LONDON, March 1 (Reuters) - A day after paying out $449 million to plug a pension hole in a failed retailer, billionaire Philip Green was given a little financial relief as MySale , the online “flash” sales group he backs, reported a jump in first-half core earnings.
The Topshop owner’s family owns a 22 percent stake in the Australia-based MySale, while Mike Ashley’s Sports Direct holds 4.8 percent, according to Reuters data.
The company, which holds flash sales of fashion, cosmetics and homewares at discounted prices, said on Wednesday it made underlying earnings before interest, tax, depreciation and amortisation (EBITDA) of A$3.0 million pounds in the six months to Dec. 31, up from A$1.8 million pounds in the same period of 2015.
Online revenue increased 19 percent to A$127.1 million as the firm’s active customer base also increased 19 percent to 870,000.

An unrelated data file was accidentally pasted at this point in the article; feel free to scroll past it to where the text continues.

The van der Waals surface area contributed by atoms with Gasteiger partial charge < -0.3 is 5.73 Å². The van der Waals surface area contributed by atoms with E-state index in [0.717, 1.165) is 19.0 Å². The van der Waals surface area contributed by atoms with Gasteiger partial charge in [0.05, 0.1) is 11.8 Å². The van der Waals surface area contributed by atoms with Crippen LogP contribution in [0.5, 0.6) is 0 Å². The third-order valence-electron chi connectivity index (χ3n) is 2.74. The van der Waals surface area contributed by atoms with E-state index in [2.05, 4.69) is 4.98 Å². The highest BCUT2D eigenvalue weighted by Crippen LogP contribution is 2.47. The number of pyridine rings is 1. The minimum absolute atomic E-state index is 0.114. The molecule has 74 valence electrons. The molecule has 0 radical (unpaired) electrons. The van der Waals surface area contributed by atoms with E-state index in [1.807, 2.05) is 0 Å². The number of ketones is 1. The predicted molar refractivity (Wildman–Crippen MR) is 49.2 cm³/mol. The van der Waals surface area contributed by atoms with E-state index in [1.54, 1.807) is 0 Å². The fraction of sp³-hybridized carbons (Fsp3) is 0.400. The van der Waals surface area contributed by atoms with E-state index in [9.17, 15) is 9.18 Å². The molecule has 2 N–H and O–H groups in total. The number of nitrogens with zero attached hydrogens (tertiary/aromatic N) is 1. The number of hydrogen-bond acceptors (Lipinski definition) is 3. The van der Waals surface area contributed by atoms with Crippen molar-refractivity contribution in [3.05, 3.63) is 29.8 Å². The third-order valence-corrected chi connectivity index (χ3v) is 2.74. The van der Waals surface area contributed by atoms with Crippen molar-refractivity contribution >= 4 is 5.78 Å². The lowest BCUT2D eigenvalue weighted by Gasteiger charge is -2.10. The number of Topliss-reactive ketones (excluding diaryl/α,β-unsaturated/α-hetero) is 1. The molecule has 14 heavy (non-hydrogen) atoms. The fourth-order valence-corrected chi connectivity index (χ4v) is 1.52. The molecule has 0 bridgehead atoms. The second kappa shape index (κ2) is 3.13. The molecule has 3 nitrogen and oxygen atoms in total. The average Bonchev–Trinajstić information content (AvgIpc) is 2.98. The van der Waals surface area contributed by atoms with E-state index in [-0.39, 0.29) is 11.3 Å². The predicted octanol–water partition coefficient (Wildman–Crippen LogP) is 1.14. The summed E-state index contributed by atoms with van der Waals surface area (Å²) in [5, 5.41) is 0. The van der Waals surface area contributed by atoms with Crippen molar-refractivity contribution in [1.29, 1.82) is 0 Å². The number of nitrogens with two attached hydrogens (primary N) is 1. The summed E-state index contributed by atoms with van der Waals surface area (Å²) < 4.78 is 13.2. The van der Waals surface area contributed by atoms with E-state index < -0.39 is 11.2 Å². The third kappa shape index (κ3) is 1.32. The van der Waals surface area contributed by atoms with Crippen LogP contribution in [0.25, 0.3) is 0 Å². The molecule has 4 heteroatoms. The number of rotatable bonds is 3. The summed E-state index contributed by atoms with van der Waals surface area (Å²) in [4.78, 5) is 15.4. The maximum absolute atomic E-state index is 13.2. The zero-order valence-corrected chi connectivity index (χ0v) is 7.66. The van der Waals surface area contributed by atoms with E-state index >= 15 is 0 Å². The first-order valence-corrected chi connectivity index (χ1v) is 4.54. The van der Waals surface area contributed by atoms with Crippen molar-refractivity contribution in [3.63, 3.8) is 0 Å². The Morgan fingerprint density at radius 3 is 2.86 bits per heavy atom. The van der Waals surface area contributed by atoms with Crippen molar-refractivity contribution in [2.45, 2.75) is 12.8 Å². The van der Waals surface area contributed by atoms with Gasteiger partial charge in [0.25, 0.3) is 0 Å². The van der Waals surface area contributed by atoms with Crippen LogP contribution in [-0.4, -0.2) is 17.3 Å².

“The growth of our underlying EBITDA for four consecutive half year periods endorses our strategic plan and we remain confident in the full year’s prospects,” said Chief Executive Carl Jackson.
MySale listed on London’s junior Alternative Investment Market (AIM) in June 2014 at 226 pence but issued a profit warning the same year.
Over the last year the stock has risen 173 percent. It was unmoved on Wednesday at 120.1 pence, valuing the business at 183 million pounds ($226.39 million).
On Tuesday Green said he hoped his settlement with Britain’s pensions regulator would “close this sorry chapter” for pensioners of collapsed department store chain BHS. ($1 = 0.8083 pounds) (Reporting by James Davey; editing by Kate Holton)